Michael Kidd-Gilchrist, a forward on the Charlotte Hornets, left last Friday’s double overtime game against the Washington Wizards with a left ankle sprain. The Hornets announced that the former Kentucky star will not return for the remainder of the season.
What is an ankle sprain?
An ankle sprain occurs when ligaments connecting the foot and ankle bones overstretch or tear. These sudden injuries cause pain both at the time it occurs and throughout the healing process.
Often when the foot lands off balance by a sudden sideways motion, twist, or misstep, muscles give away and allow the ankle joint to move too far causing the sprain. Depending on the severity of the sprain, swelling and bruising may extend from ankle into foot.
There are 3 types of ankle sprains:
Inversion (lateral) ankle sprain:
The most common type of ankle sprain occurs when the foot is inverted too much, affecting the lateral (outer) side of the foot. The anterior talofibular and calcaneofibular ligaments are overstretched and damaged causing pain and swelling on the outer side of the ankle and foot.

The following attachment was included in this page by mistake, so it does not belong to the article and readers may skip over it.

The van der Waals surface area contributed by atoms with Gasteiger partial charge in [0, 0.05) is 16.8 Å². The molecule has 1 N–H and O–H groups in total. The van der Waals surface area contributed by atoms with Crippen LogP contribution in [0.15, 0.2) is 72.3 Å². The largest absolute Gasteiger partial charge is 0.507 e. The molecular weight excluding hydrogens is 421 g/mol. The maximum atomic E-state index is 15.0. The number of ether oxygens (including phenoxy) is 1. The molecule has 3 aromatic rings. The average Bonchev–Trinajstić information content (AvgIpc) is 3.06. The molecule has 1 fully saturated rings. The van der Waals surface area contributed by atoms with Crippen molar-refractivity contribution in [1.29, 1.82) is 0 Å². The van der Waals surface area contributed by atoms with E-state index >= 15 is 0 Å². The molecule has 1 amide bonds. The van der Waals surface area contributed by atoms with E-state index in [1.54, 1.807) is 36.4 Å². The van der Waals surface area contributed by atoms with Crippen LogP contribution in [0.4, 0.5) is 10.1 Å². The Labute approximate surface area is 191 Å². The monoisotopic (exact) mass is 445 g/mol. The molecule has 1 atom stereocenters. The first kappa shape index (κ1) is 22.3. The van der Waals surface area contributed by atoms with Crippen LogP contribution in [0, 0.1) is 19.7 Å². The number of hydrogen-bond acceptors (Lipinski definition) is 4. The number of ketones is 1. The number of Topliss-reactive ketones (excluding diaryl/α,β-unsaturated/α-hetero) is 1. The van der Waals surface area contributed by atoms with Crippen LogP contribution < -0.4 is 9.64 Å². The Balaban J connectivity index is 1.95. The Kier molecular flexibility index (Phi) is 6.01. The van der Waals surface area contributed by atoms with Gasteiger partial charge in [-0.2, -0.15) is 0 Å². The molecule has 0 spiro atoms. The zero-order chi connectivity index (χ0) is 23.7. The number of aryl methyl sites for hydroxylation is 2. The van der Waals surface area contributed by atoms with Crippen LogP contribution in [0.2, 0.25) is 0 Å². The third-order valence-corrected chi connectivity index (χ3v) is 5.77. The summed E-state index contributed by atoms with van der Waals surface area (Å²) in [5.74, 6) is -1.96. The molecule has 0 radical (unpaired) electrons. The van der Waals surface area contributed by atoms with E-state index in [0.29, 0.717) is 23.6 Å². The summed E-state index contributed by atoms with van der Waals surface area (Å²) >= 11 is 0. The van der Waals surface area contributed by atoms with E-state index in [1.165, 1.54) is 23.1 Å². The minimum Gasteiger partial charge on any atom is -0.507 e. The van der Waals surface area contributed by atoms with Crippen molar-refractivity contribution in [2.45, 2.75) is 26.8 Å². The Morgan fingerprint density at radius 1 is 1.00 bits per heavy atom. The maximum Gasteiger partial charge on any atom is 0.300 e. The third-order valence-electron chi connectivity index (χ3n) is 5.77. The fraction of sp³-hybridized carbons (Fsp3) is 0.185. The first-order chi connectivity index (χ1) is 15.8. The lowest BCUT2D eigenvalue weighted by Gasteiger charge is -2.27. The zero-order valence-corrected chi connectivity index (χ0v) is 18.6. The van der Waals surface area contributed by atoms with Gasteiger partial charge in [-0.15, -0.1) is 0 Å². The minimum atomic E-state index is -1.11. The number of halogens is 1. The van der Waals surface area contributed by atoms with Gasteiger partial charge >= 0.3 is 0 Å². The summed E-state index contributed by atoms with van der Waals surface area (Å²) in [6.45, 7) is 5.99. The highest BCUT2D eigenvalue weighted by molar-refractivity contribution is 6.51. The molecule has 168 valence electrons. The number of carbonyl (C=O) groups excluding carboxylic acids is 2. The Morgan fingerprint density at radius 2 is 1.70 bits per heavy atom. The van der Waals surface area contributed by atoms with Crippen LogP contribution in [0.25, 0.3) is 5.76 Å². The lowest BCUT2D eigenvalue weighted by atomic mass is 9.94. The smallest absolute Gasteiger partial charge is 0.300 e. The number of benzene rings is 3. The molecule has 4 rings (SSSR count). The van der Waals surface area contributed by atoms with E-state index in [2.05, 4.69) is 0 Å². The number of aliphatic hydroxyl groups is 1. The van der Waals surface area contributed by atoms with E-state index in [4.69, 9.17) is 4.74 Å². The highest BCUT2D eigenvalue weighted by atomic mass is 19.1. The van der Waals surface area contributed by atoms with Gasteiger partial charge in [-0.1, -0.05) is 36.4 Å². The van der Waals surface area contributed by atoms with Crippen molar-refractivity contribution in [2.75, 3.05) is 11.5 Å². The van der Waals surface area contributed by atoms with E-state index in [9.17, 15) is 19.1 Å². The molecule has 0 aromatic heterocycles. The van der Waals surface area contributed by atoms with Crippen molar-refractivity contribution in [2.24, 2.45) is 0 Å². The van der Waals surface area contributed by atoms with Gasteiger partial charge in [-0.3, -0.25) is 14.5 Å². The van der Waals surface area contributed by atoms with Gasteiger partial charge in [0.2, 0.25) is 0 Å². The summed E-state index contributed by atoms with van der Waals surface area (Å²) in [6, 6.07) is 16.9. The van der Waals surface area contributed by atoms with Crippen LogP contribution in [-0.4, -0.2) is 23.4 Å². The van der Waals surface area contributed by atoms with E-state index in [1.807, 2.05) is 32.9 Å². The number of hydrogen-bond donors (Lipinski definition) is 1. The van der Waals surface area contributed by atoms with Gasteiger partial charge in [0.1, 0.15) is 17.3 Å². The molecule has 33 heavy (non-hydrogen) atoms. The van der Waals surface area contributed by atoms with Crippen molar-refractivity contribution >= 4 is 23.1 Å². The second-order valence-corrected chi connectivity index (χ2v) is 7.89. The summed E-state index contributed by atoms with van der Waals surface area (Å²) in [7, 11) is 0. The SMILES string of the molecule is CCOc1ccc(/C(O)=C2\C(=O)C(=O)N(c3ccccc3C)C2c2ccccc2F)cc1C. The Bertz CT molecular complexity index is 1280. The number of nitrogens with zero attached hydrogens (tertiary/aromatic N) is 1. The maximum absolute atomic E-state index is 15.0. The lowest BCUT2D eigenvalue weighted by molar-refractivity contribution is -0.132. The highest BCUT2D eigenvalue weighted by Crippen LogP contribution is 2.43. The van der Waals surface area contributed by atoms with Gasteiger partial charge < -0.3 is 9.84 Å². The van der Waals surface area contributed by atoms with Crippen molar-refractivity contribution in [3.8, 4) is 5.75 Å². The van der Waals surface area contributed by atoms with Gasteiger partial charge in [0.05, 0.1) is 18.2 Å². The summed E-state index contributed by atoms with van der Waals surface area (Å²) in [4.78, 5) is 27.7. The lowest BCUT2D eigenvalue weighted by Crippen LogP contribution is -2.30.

Eversion (medial) Ankle Sprain:
The eversion ankle sprain affects the medial (inner) side of the foot. When the ankle rotates medially, the deltoid ligament is overstretched causing the sprain.
High Ankle Sprain:
A high ankle sprain is an injury to the large ligaments above the ankle that join together the two long bones of the lower leg, called the tibia and fibula. High ankle sprains commonly occur from a sudden and forceful outward twisting of the foot. This injury is very common is many contact sports.
Treatment for this particular injury depends on the severity of the sprain. For mild to moderate pain, many doctors recommend the RICE test.
R-rest (no standing on foot for a day or 2)
I-ice (every 20 mins. use an ice pack to reduce the swelling)
C-compression (can be done with an elastic bandage)
E-elevate (keep your foot about heart level while resting)
Tapes, splints, and casts can all be used if the sprain is more severe. Immobilization helps torn tissues rest and heal in the proper position. Once healing is under way, ice and elevation can be help control the swelling around ankle and damaged ligaments.
Protect Your Feet:
1. Wear high top shoes to add stability.
2. Cushioned insoles.
3. Avoid tripping.
4. Avoid overuse of muscles.
5. Stretch before and after workouts.
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